ARTmonday: 36 Obscured Portraits of Women

If you follow the ARTmonday posts,  you’ll know that as much as I love abstract art, I am especially drawn to artwork featuring female figures. Among my many posts highlighting specific female painters or more frequently, photographers, who create quirky or elusive images of women (Cig Harvey, Viviane Sassen, Natsumi Hayashi), I’ve also curated a number of roundups, including Women Thinking, Women In the Kitchen, Figures in the Landscape, Women In Water, and Girls At Play. (For more, you can also peruse my Pinterest boards Female Figures in Art, PortraitsNudes.)

I have so many images of women turning their backs on the camera, that I thought for sure I did a post of those, but I can’t find it, so maybe not. Today’s post features 36 portraits of women whose faces are obscured in some way. The overall image might be blurry, her head could be wrapped in twigs (or a shower curtain!), perhaps her hair is in her face, or she’s wearing a blindfold. Or, the image might show what could have been a perfectly straightforward rendering, but then he or she dripped paint over the visage, or whited out all traces of personality.

Some of these obscured portraits of women are cloaked in mystery, others are silly, and still others, a tad subversive. I find them all appealing. (I left out the more disturbing of the finds this time around.)


Smooth #1  •  Agnieszk Maria Zieba


Petra Stridfeldt


Andy Denzler


Barbara Baldi


Parker Fitzgerald


Melodie Mousset


“Hunger”  •  Jovana Lakovic




Julia Skopnik


Annija Muižule


Human Sculptures  •  Joakim Heltne


Jose Romussi


Wilkosz & Way


“Portrait with the Cat”  •  Chiara Elisa Ragghianti


Wool and the Gang


Yann Faucon


“Portrait with a Spectrum 3”  •  Chad Wys




“Paper Butterflies”  •  Ping Homeric


Maia Harms


“Sky of Tears”  •  Tabitha Vevers


“Essäché”  •  Flora Borsi

obscured-portrait-grace-coddington-by-tim -walker

Grace Coddington  •  Tim  Walker


Rafael Sliks


Melissa Gamwell


Mate Moro


Javier Martin


Face-Kinis  •  Peng Chen


“Ubearable”  •  Alessandro Passerini


“A Bundled Mass of Confusion”   •  Robert Flynn


Sarah Bodri


Urs Fischer


Lalla Essaydi


“Portrait of Petra Collins”  •  Neal Turner

Marianne Faithfull by David Redfern

Marianne Faithfull  by  David Redfern

ARTmonday: Tabitha Vevers

I first became acquainted with the artwork of Tabitha Vevers through my mother-in-law, who gave me a series of three small works – birds eggs in architectural frames. Later I saw one of her gilded shell pieces at their home in Cape Cod – a disturbing but compelling image painstakingly painted on the interior of a seashell. That summer I had the pleasure of dining with Tabitha, along with a number of other Provincetown artists, including her husband, photographer Daniel Ranalli, and her mother, artist Elspeth Halvorsen, who constructs dioramas. Tabitha’s dad, the late Tony Vevers, is a well-known painter. It was a fun evening, and ever since, I’ve followed her work.

I missed Tabitha’s spring show at the De Cordova, but I plan to pop into the DNA Gallery in Provincetown this week, where a group show with her work just opened. Her depictions are not only incredibly skilled and fantastically creative, but often cerebral. (Not surprising, since she graduated from Yale.) The scale of her work is small, but the pieces are not the least bit precious. I find the gold leaf adds to their surreal appeal. Tabitha creates works in series. I included a bit about each below, along with images.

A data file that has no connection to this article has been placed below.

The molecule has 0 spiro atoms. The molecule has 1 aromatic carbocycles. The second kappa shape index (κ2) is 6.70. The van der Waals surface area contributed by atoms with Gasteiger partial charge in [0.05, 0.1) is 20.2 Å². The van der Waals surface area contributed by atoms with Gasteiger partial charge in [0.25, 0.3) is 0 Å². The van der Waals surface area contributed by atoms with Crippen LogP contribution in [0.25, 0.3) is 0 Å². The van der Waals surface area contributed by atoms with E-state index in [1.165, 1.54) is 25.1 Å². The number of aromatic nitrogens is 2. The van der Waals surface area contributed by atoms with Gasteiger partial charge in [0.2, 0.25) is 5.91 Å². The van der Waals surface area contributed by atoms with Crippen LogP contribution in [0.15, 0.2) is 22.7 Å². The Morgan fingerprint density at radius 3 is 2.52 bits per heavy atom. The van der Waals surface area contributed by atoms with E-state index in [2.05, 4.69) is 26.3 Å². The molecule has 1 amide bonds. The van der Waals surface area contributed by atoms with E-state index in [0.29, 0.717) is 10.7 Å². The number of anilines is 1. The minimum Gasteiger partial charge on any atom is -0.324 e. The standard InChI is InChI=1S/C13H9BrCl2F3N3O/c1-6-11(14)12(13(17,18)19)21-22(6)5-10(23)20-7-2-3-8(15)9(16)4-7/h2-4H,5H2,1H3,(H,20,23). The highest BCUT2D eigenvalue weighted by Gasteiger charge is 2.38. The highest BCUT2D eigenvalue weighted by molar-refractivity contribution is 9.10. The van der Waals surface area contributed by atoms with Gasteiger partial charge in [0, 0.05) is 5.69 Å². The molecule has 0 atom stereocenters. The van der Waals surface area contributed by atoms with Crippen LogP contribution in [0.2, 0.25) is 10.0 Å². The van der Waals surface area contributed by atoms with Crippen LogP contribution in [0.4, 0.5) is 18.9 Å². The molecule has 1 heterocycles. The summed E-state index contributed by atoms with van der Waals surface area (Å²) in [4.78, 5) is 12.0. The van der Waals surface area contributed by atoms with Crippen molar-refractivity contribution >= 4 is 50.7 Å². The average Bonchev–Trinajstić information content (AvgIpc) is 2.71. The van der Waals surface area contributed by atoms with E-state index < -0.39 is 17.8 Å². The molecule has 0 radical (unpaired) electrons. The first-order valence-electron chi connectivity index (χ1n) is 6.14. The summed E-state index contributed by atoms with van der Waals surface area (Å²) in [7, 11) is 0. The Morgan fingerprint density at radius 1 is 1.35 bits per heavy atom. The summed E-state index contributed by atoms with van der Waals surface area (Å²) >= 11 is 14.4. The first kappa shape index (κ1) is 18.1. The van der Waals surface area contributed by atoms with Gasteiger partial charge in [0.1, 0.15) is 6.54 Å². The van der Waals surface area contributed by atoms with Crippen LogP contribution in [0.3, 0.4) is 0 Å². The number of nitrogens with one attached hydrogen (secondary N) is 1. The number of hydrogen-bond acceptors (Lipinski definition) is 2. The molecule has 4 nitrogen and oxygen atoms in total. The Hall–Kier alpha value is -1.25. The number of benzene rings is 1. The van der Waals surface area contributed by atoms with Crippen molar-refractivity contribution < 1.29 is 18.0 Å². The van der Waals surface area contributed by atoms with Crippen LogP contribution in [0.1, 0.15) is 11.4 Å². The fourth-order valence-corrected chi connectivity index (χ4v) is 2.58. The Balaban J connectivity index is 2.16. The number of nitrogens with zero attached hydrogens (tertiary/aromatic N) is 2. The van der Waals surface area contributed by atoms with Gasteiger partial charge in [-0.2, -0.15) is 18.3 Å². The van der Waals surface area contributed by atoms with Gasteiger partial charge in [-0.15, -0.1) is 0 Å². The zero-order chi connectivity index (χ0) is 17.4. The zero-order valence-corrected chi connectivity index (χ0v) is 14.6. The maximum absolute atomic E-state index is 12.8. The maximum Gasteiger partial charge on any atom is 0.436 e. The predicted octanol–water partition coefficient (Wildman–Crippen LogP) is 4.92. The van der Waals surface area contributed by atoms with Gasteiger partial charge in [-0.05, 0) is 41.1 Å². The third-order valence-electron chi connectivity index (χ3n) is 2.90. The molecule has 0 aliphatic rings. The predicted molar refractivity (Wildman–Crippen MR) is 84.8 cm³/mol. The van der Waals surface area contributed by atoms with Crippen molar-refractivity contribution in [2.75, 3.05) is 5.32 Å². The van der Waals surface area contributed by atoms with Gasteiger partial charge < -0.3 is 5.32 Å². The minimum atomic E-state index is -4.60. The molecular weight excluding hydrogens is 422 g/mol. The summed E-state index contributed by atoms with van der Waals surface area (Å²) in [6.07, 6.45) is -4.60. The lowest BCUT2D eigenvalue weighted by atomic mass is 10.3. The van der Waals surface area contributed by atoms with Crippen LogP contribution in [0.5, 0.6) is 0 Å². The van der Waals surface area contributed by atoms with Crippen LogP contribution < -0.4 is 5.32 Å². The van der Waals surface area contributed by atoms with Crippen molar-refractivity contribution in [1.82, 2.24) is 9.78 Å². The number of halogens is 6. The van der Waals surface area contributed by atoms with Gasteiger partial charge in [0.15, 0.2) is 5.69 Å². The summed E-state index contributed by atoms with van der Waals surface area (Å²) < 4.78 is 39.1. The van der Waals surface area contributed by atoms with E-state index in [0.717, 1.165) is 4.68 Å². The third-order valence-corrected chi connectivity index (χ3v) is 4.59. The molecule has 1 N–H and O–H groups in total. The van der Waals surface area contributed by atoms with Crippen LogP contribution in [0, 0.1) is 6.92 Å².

Eden Series

The impetus for this series came from the confrontation over teaching the Theory of Evolution in schools.


Eden (Eveandadam)Eveandadam

Eden (Dehibernation)Dehibernation

trouble in paradise

Trouble in Paradise

* * *

Shell Series

Tabitha describes this series as both a nod to her Cape Cod childhood and a challenge to see if she could paint shells as an adult without creating kitsch. She’s often chosen to paint on unusual materials if they resonate with her ideas, but with the Shell Series it’s the other way around—the imagery has grown out of the medium itself. These works draw on mythology and folklore.





The Seaweed CollectorThe Seaweed Collector

* * *

Lover’s Eyes Series

This series plays on the convention of eye portraiture during the Georgian period of the late 18th century. Such paintings were commissioned as secret gifts for illicit lovers. These excerpt images of women’s eyes from well-known paintings, but give primacy to the gaze of the model looking out, rather than the male gaze of the original artist’s eye.

Lover's Eye La Magadelena (after Titian) Oil on Ivorine clark

La Magdalena (after Titian)

Lovers Eye Young Woman after de Benvenuto clark

Young Woman (after Girolamo de Benvenuto)

Lover's Eye- Inka (after Chuck Close

Inka (after Chuck Close)

* * *

Flying Dreams Series

Tabitha interviewed over two hundred people about their flying dreams to create this series. The paintings are painted on metal in the style of Mexican devotional paintings (ex-votos), and include a description of the dreams in the dreamers’ own words. The scenes are depicted as described, not as interpretations.

Flying Dream (Claire)

Flying Dream (Claire)

Flying Dream (Mary)

Flying Dream (Mary)

Flying Dream (Water Ballet)

Flying Dream (Water Ballet)

flyFlying Dream (Irene)